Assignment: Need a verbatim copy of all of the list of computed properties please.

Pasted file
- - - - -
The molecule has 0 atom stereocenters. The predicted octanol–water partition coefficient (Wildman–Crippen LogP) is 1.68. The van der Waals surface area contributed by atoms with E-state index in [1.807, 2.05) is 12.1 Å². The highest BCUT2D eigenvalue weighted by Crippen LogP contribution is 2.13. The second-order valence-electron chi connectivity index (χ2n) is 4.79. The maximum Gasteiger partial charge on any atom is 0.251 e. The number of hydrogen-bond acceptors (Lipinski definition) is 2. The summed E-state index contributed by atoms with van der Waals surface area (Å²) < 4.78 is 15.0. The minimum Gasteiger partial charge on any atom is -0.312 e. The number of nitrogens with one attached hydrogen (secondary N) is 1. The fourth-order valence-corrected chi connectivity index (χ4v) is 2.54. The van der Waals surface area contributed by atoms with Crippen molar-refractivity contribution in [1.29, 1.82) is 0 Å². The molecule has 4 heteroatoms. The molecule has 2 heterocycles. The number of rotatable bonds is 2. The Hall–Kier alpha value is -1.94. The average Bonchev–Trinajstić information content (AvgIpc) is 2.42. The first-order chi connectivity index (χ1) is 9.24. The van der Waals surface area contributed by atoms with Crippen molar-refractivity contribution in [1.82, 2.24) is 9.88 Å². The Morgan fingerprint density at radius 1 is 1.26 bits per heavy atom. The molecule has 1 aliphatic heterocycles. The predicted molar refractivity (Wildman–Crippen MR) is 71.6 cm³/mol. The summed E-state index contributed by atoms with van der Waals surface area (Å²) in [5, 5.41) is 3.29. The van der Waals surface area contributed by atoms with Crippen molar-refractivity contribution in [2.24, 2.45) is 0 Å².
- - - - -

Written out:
The molecule has 0 atom stereocenters. The predicted octanol–water partition coefficient (Wildman–Crippen LogP) is 1.68. The van der Waals surface area contributed by atoms with E-state index in [1.807, 2.05) is 12.1 Å². The highest BCUT2D eigenvalue weighted by Crippen LogP contribution is 2.13. The second-order valence-electron chi connectivity index (χ2n) is 4.79. The maximum Gasteiger partial charge on any atom is 0.251 e. The number of hydrogen-bond acceptors (Lipinski definition) is 2. The summed E-state index contributed by atoms with van der Waals surface area (Å²) < 4.78 is 15.0. The minimum Gasteiger partial charge on any atom is -0.312 e. The number of nitrogens with one attached hydrogen (secondary N) is 1. The fourth-order valence-corrected chi connectivity index (χ4v) is 2.54. The van der Waals surface area contributed by atoms with Crippen molar-refractivity contribution in [1.29, 1.82) is 0 Å². The molecule has 4 heteroatoms. The molecule has 2 heterocycles. The number of rotatable bonds is 2. The Hall–Kier alpha value is -1.94. The average Bonchev–Trinajstić information content (AvgIpc) is 2.42. The first-order chi connectivity index (χ1) is 9.24. The van der Waals surface area contributed by atoms with Crippen molar-refractivity contribution in [1.82, 2.24) is 9.88 Å². The Morgan fingerprint density at radius 1 is 1.26 bits per heavy atom. The molecule has 1 aliphatic heterocycles. The predicted molar refractivity (Wildman–Crippen MR) is 71.6 cm³/mol. The summed E-state index contributed by atoms with van der Waals surface area (Å²) in [5, 5.41) is 3.29. The van der Waals surface area contributed by atoms with Crippen molar-refractivity contribution in [2.24, 2.45) is 0 Å².